Gardening Tips and Tricks : Field Maple Tree History and Facts
Field maple, also known as (Acer campestre), is a deciduous and is tree native to Britain and surrounds wide areas of Europe.
It is a broadleaf tree and is the only maple native to the UK. It can be found growing in hedgerows, woods and scrubs as well as chalky downland.
The tree is commonly planted in parks and gardens for its beautiful autumn colours and because it grows compactly and has a high tolerance to pollution.
Identifying a Maple?
A fully matured tree will grow to about 20m tall and can live for up to 350 years. The bark is scaly and light brown with slim brown twigs and develops cracks in the bark with age. The leaf buds are grey in colour, small and form on long stalks. The small leaves have five segments with smooth teeth, which appear dark green in colour and have a shine to them.
Maple trees appear have a hermaphrodite reproductive system, which means that both the male and the female flowers contain reproductive parts within the same flower. The flowers can contain a number of both male and female organs; they are small, u-shaped, and green to yellow in colour and hang in clusters. Insects pollinate the flowers and they turn into big fruits with wings, these are disappeared by wind.
Interesting fact: the sap from maple trees can be used to make maple syrup.
Significance to Wildlife
The tree attracts aphids and a variety of its predators; some of these include birds, ladybirds and hoverflies. Caterpillars from a few species of moth eat the foliage form the tree, including the small yellow wave, the sycamore moth and the maple pug. Birds and small mammals eat the fruits from the tree, while bees and other small insects use the flowers for collecting pollen and nectar.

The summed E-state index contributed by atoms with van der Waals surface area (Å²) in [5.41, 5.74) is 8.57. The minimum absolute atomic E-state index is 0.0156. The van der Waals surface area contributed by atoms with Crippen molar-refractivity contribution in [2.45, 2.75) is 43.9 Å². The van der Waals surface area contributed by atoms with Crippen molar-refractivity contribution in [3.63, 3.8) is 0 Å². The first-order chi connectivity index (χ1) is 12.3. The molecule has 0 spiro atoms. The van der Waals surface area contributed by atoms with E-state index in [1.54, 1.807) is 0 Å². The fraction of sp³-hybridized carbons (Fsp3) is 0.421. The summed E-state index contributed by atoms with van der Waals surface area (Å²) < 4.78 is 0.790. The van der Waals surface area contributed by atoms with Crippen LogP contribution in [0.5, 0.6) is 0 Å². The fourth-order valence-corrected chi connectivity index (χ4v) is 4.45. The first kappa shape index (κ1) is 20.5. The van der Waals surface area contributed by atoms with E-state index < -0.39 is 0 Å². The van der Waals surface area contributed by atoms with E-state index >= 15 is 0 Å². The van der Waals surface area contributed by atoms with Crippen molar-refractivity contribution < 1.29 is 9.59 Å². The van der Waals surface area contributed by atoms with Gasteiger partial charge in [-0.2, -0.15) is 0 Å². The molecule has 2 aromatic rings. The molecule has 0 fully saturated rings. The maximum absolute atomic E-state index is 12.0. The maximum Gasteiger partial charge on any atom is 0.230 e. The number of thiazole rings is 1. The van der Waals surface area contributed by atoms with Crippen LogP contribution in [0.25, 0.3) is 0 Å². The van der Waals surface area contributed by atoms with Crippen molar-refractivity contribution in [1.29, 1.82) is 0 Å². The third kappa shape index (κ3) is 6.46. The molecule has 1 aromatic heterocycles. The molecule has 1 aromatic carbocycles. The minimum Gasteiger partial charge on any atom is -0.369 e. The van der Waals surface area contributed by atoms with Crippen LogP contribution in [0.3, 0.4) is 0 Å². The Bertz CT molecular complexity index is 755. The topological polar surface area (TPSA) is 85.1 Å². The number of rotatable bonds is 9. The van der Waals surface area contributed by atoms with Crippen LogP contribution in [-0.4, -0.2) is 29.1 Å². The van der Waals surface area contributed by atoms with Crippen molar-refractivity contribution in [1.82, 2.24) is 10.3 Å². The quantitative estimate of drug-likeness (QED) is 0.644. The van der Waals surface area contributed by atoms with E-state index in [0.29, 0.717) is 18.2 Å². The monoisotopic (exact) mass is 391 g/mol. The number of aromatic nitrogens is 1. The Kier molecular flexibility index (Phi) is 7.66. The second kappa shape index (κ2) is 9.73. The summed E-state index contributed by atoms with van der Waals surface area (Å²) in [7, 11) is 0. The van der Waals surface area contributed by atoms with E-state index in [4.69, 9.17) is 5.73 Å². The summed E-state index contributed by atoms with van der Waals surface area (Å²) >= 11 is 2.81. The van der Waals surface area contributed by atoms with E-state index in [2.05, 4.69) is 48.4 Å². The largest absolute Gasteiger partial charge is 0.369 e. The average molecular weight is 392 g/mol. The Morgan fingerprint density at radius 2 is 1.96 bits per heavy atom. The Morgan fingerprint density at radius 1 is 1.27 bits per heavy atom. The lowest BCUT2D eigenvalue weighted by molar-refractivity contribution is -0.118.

Myths and Legends
While you don’t find many myths and legends associated with the field maple, there is an old saying in parts of Europe that the branches hanging over a door entrance would prevent bats from entering their homes.
How we use field maple
The timber from a field maple is one of the hardest known to man, it has a high density and is the toughest of all European maple woods. It has a silky and shiny surface and is brown to cream in colour. We have used it to make musical instruments such as harps but it was also used for turnery and carvings. Today’s uses include the making of veneers, particularly because it polishes up extremely well.
Nearly all trees can be affected by a number of tree pests and diseases. These threats can often cause dieback in leaves which is never good for it. They can be affected by sycamore gall mites and there is also the risk of wilt because of fungus growing at the base of the trunk.